This was a significant change of tune from Mr Kinnock, whose father was demanding Mr Corbyn’s downfall only a few days ago. I challenged him on it: “Many people will doubt your sincerity. How will you demonstrate it?” But I have yet to receive a reply, which tells us pretty much everything we need to know.

Several of the now-former rebels have indicated they will return to the Shadow Cabinet, if asked. This Writer would strongly urge that they not be allowed to shoulder any of the current serving Shadow Cabinet members out of the way, as people like Angela Rayner, Richard Burgon and Debbie Abrahams (to name just a few) actually remained loyal to the Labour Party throughout the summer and deserve recognition for it.

In any case, it seems there are some in the PLP who are still plotting against Mr Corbyn. Look at this: “Labour MPs being told by their colleagues that they won’t get votes in future shad cab elections if they do go into the frontbench now.”

If any Labour MP runs into this kind of threat, they should name the bully publicly. Labour MPs – particularly those who opposed Mr Corbyn, have used claims of intimidation by his supporters against him and should never be allowed to get away with it themselves.

The question of deselection has reared its head again, even though it is not a matter for Mr Corbyn. Constituency Labour Parties may hold a trigger ballot to deselect their MPs if they choose. As the Tories are putting us through the upheaval of constituency boundary reorganisation, based on out-of-date voting figures, a certain amount of re-selection is to take place as it is, so perhaps it is best for those who wish to expel MPs they consider traitors to bide their time.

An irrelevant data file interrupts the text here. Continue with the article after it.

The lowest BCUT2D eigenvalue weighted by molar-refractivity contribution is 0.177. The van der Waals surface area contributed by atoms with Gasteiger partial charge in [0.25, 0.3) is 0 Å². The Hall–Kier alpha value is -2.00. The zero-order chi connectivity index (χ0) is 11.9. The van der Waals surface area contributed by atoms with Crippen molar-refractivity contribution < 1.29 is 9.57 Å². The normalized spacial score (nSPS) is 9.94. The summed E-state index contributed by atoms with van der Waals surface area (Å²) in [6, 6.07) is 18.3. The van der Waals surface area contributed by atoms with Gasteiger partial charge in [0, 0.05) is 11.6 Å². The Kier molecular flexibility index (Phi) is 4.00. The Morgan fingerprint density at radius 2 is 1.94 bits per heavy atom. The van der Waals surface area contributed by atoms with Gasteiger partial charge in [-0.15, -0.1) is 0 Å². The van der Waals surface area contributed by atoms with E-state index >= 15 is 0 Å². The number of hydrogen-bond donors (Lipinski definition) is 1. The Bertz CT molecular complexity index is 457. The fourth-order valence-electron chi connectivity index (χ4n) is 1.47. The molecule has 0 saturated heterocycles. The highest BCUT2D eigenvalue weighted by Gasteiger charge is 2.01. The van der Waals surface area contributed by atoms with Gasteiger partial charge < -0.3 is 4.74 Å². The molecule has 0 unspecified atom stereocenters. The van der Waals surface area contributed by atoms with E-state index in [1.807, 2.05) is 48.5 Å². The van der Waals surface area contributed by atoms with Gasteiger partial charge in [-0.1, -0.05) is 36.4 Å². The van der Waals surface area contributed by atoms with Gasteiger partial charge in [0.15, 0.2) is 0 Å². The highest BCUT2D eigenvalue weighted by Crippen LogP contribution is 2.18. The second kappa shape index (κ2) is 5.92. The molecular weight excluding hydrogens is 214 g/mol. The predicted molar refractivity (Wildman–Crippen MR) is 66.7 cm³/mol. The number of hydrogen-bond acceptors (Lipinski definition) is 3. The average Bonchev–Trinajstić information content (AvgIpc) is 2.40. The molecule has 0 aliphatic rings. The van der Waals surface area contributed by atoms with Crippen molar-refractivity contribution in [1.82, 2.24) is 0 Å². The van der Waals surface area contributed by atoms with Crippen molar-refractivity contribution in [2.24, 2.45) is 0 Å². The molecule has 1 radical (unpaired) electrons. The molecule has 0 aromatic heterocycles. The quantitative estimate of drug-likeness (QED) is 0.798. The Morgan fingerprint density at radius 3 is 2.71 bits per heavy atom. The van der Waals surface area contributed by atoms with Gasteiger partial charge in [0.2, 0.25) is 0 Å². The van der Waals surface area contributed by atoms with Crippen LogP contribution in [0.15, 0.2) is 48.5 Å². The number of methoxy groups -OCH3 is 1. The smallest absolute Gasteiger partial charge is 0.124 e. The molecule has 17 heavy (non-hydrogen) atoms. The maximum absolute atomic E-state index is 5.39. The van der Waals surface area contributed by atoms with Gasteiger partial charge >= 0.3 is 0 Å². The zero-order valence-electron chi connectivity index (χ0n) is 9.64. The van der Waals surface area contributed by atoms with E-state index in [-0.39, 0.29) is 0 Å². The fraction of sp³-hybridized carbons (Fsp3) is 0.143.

The future should be about hammering out good policy arguments that are coherent and attractive to the public, meaning no more ‘triangulation’ – attempting to hijack the Tories’ voters by answering Conservative policy issues. That only gives the Tories power over the national debate and shifts the focus of British politics further into the right wing.

Already, policy issues are being highlighted, including this list from David Schneider:

160924-labour-topicsAnd Mr Corbyn himself has called for a day of action next Saturday (October 1) in opposition to the reintroduction of grammar schools and in support of comprehensive education in England.

This Writer fully supports this plan – but I live in Wales. Would anybody in a CLP on the English border fancy an extra campaigner – or several, if I can get fellow branch members to come along?